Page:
Seven days after Typhoon Morakot wreaked havoc in southern Taiwan, President Ma Ying-jeou (馬英九) finally realized how serious the situation is and called a national security meeting. The government’s slow and disorganized response to the disaster has angered victims and stirred criticism across the political spectrum and from the international community.
Ma’s Cabinet ministers may hold doctorate degrees, but they have failed the test this time, with Minister of the Interior Liao Liou-yi (廖了以) and local government heads busy blaming each other while the military “awaited orders” to join rescue efforts.
As commander-in-chief of the armed forces, Ma should have ordered well-trained and equipped military forces to start rescue work a week ago, but instead only called the national security meeting after the Ministry of Foreign Affairs had sparked public discontent by declining offers of assistance from abroad.
The nine directives Ma issued at the national security meeting contain too many empty words. Ma’s call for a special act for post-disaster reconstruction is necessary to secure sufficient funds, but it is nothing new. No presidential order is required to set up a post-disaster recovery committee, either, since it is already required under the Disaster Prevention and Protection Act (災害防救法). Restoring communication and transportation in disaster areas and providing real-time information to victims are also critical to disaster relief, but the government has done poorly in these areas.
Ma thinks the central government’s emergency response apparatus is satisfactory and has called for improvements at the local level and for outdated equipment to be replaced. The main reason for the disorganized relief efforts, however, is precisely the incompetence of the Central Emergency Operations Center. As an ad hoc structure, it has no accumulated experience. It failed to establish unified command at central and local levels and to ensure efficient coordination and communication between the ministries. Resources have not been used quickly and effectively.
Information on the extent of the disaster and what kinds of aid are required was collected by the media faster than government departments.
The typhoon, landslides and floods have awakened the government to the importance of land and water management. Ma has called for a series of public hearings to be held before a draft national land planning act is put forward, seemingly unaware that a proposal was already drawn up years ago, but could not be enacted because of opposition from Ma’s own Chinese Nationalist Party (KMT). It remains to be seen whether Ma can finally get this proposal passed when he takes up the post of KMT chairman.
Typhoon Morakot has fully exposed Ma’s weak character, his indecision and lack of empathy with victims on the front line. His crisis management skills have proved inferior to those of former president Lee Teng-hui (李登輝), former Taiwan provincial governor James Soong (宋楚瑜) and even former president Chen Shui-bian (陳水扁). Ma’s weak leadership and the Cabinet’s tardy response have wiped out respect for the government just as villages were swept away by the flood.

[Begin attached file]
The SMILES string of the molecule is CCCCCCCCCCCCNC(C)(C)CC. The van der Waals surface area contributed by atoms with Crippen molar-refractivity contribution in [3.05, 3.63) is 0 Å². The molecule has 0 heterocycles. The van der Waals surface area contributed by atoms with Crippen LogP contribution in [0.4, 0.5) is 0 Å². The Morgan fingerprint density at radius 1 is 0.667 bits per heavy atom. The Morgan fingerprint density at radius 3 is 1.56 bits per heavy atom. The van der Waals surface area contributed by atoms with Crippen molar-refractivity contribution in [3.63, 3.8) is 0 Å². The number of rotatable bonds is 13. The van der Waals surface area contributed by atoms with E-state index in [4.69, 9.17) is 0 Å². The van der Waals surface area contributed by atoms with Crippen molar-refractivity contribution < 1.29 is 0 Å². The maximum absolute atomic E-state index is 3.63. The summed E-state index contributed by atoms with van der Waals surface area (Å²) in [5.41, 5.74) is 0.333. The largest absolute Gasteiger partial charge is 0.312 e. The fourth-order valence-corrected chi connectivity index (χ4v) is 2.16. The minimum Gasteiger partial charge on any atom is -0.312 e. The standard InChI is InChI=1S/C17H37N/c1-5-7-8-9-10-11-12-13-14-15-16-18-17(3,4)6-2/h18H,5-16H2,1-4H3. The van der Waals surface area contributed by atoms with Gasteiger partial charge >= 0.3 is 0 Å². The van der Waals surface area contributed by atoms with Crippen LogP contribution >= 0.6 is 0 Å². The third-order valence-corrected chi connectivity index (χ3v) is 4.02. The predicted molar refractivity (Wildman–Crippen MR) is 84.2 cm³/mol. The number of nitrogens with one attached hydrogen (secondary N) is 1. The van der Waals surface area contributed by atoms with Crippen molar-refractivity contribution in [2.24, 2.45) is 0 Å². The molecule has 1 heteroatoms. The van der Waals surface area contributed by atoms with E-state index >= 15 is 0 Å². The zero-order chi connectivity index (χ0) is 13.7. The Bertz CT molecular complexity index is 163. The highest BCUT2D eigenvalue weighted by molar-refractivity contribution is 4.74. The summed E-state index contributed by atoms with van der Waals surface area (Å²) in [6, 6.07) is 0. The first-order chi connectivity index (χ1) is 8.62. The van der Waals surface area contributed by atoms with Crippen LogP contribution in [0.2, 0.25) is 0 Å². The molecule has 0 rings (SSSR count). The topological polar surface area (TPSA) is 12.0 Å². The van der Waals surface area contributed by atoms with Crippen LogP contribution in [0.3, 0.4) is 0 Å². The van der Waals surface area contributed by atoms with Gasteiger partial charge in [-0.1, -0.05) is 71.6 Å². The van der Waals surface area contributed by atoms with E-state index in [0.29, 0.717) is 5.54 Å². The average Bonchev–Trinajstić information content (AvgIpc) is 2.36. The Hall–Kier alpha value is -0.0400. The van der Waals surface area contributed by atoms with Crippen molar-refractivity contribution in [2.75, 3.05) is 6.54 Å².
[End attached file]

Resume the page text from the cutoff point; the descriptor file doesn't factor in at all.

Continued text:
Despite all its failures, the government seems to think that its emergency response has been quick and sufficient, but that is not how it looks to the public. The KMT’s luck has run out. When local government elections are held at the end of this year, voters will surely snap Ma and his party out of their complacency.
Ideas matter. They especially matter in world affairs. And in communist countries, it is communist ideas, not supreme leaders’ personality traits, that matter most. That is the reality in the People’s Republic of China. All Chinese communist leaders — from Mao Zedong (毛澤東) through Deng Xiaoping (鄧小平), from Jiang Zemin (江澤民) and Hu Jintao (胡錦濤) through to Xi Jinping (習近平) — have always held two key ideas to be sacred and self-evident: first, that the Chinese Communist Party (CCP) is infallible, and second, that the Marxist-Leninist socialist system of governance is superior to every alternative. The ideological consistency by all CCP leaders,
The US on Friday hosted the second Global COVID-19 Summit, with at least 98 countries, including Taiwan, and regional alliances such as the G7, the G20, the African Union and the Caribbean Community (CARICOM) attending. Washington is also leading a proposal to revise one of the most important documents in global health security — the International Health Regulations (IHR) — which are to be discussed during the 75th World Health Assembly (WHA) that starts on Sunday. These two actions highlight the US’ strategic move to dominate the global health agenda and return to the core of governance, with the WHA
Just as the cause of the Kursk submarine disaster remains shrouded in mystery — the nuclear-powered Russian submarine suffered an explosion during a naval exercise on Aug. 12, 2000, and sank, killing all 118 crew onboard — it is unlikely that we will ever get to the bottom of the sequence of events last month that led to the sinking of the Moskva guided missile cruiser, the flagship of the Russian navy’s Black Sea fleet. Ukraine claims it struck the vessel with two missiles, while Russia says ammunition onboard the ship exploded and the ship tipped over while being towed
The US Department of State on Thursday last week made major changes to the US-Taiwan relations fact sheet on its Web site. The update is a noticeable departure from the previous text, which had remained largely unaltered for decades. The previous fact sheet began with a summary on the US-Taiwan relationship: “The US and Taiwan enjoy a robust unofficial relationship.” The first sentence now says: “As a leading democracy and technological powerhouse, Taiwan is a key US partner in the Indo-Pacific.” The previous text continued with Beijing’s claims over Taiwan: “In the Joint Communique, the United States recognized the government of the